Berky reports that:
Even with the higher prices, [CITGO station owner Bipin] Ganhdi ran out of gas by mid-afternoon Friday. He is hoping his next shipment will come Friday night, and he has no idea what it will cost when it gets to his pumps.He goes on to note a suggestion from AAA:
If you have more than a quarter of a tank of gas, then don't rush to fill up. Wait 24 to 48 hours and see what Ike does when it finally makes it to land and the oil refineriesThat's sage advice from AAA, but such advice wouldn't be needed if price mechanisms were allowed to work freely in North Carolina. Unfortunately, the Governor of the Tar Heel State is trying to wish-away those market forces. The Associated Press reports that:
Gov. Mike Easley has declared a state of "abnormal market disruption" and signed an order allowing the attorney general to enforce North Carolina's anti-gouging law.Going on to explain the governor's economic thinking:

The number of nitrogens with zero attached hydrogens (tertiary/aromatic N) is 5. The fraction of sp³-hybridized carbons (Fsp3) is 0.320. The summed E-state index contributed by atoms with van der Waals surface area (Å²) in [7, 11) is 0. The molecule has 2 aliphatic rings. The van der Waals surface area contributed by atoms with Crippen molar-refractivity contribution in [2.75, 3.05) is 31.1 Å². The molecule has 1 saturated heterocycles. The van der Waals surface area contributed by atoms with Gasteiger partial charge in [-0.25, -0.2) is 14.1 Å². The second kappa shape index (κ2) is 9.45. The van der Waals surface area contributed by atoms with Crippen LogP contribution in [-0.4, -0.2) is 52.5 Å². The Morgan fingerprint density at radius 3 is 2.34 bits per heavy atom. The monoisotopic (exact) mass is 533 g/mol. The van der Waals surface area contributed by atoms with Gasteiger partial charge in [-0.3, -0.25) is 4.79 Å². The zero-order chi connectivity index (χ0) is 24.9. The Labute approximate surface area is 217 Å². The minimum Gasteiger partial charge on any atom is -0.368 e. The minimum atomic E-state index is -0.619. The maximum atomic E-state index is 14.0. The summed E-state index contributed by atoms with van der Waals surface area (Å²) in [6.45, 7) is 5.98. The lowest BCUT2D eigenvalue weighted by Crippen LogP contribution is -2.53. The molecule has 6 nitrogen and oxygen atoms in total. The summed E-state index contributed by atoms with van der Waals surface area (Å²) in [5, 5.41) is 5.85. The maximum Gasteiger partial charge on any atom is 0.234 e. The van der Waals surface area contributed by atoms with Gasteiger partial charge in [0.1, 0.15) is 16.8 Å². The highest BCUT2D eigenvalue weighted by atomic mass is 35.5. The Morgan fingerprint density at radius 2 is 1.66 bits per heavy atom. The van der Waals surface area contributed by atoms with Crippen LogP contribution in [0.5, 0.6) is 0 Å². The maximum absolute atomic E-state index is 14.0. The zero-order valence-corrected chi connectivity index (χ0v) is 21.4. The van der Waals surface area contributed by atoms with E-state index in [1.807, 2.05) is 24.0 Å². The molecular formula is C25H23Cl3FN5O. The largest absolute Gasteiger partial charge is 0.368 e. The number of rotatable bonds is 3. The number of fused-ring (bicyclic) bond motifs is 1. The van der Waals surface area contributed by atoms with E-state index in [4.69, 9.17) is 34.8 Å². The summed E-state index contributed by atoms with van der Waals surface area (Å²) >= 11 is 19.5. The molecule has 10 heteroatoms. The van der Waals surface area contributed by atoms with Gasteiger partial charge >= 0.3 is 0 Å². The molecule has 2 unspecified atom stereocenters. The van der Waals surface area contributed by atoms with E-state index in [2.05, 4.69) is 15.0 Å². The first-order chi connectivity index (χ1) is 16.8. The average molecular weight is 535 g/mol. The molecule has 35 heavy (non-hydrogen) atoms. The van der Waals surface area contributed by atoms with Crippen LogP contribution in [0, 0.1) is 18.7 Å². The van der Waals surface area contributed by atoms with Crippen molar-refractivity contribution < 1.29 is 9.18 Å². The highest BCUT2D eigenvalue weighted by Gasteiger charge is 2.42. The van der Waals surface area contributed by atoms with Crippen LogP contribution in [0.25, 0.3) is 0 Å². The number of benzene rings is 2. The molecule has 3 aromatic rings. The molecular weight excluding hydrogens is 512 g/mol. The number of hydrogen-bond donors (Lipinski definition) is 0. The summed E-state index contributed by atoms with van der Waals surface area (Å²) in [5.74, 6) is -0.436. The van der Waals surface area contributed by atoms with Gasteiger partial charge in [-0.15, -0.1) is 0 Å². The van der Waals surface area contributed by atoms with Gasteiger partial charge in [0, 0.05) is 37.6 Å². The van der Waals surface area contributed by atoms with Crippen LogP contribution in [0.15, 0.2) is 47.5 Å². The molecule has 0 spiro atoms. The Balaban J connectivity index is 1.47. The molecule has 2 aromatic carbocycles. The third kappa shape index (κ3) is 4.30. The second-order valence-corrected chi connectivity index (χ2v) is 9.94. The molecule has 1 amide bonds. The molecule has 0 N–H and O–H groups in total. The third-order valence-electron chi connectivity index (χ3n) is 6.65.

Easley said wholesale prices were up less than 20 cents a gallon and consumers shouldn't see prices rise substantially more than the wholesale increase.Easley's understanding of economics leaves something to be desired. Wholesale prices are, of course, just one component of the price of gas. Certainly local spikes in demand play a part, and that's not a bad thing. No AAA warnings would be needed if prices were allowed to rise, keeping everyone but those who absolutely need gasoline from consuming the gasoline that may be hard to come by in the next few days. If prices stay high, it sends a clear message to suppliers to get gas to the Carolinas, where there is money to be made. Unfortunately for the people of North Carolina their governor missed a few economics classes in school and believes that price controls are the way to go. I hope North Carolinians realize that cheap gas isn't so great when all the pumps have run dry.